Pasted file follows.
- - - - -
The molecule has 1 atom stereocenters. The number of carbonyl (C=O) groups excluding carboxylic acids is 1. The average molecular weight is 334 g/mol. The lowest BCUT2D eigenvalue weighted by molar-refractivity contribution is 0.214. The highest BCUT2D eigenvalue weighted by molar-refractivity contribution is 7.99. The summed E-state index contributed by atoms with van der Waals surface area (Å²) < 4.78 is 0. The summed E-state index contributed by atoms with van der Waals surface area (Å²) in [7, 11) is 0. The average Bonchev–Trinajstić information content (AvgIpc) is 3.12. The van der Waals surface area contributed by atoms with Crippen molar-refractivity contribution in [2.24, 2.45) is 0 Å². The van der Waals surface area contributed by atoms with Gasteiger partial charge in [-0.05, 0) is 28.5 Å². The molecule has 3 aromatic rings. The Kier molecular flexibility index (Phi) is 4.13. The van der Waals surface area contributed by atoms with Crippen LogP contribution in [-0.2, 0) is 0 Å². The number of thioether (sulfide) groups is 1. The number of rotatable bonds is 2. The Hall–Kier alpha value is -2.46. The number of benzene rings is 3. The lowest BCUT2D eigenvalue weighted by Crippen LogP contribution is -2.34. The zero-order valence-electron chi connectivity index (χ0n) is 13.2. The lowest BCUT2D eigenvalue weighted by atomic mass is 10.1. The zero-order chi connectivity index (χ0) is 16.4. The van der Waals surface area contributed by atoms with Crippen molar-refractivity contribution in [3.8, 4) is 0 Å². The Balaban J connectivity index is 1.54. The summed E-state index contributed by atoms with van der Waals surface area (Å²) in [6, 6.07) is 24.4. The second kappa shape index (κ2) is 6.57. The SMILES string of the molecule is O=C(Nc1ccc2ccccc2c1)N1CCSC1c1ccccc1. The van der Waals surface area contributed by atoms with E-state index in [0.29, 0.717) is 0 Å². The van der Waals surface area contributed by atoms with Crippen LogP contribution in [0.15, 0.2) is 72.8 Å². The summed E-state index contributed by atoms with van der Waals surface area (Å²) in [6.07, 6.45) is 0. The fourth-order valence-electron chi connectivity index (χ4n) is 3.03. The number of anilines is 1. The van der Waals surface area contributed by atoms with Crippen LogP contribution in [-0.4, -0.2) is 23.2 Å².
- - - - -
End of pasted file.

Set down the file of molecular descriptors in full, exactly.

The molecule has 1 atom stereocenters. The number of carbonyl (C=O) groups excluding carboxylic acids is 1. The average molecular weight is 334 g/mol. The lowest BCUT2D eigenvalue weighted by molar-refractivity contribution is 0.214. The highest BCUT2D eigenvalue weighted by molar-refractivity contribution is 7.99. The summed E-state index contributed by atoms with van der Waals surface area (Å²) < 4.78 is 0. The summed E-state index contributed by atoms with van der Waals surface area (Å²) in [7, 11) is 0. The average Bonchev–Trinajstić information content (AvgIpc) is 3.12. The van der Waals surface area contributed by atoms with Crippen molar-refractivity contribution in [2.24, 2.45) is 0 Å². The van der Waals surface area contributed by atoms with Gasteiger partial charge in [-0.05, 0) is 28.5 Å². The molecule has 3 aromatic rings. The Kier molecular flexibility index (Phi) is 4.13. The van der Waals surface area contributed by atoms with Crippen LogP contribution in [-0.2, 0) is 0 Å². The number of thioether (sulfide) groups is 1. The number of rotatable bonds is 2. The Hall–Kier alpha value is -2.46. The number of benzene rings is 3. The lowest BCUT2D eigenvalue weighted by Crippen LogP contribution is -2.34. The zero-order valence-electron chi connectivity index (χ0n) is 13.2. The lowest BCUT2D eigenvalue weighted by atomic mass is 10.1. The zero-order chi connectivity index (χ0) is 16.4. The van der Waals surface area contributed by atoms with Crippen molar-refractivity contribution in [3.8, 4) is 0 Å². The Balaban J connectivity index is 1.54. The summed E-state index contributed by atoms with van der Waals surface area (Å²) in [6, 6.07) is 24.4. The second kappa shape index (κ2) is 6.57. The SMILES string of the molecule is O=C(Nc1ccc2ccccc2c1)N1CCSC1c1ccccc1. The van der Waals surface area contributed by atoms with E-state index in [0.29, 0.717) is 0 Å². The van der Waals surface area contributed by atoms with Crippen LogP contribution in [0.15, 0.2) is 72.8 Å². The summed E-state index contributed by atoms with van der Waals surface area (Å²) in [6.07, 6.45) is 0. The fourth-order valence-electron chi connectivity index (χ4n) is 3.03. The number of anilines is 1. The van der Waals surface area contributed by atoms with Crippen LogP contribution in [-0.4, -0.2) is 23.2 Å².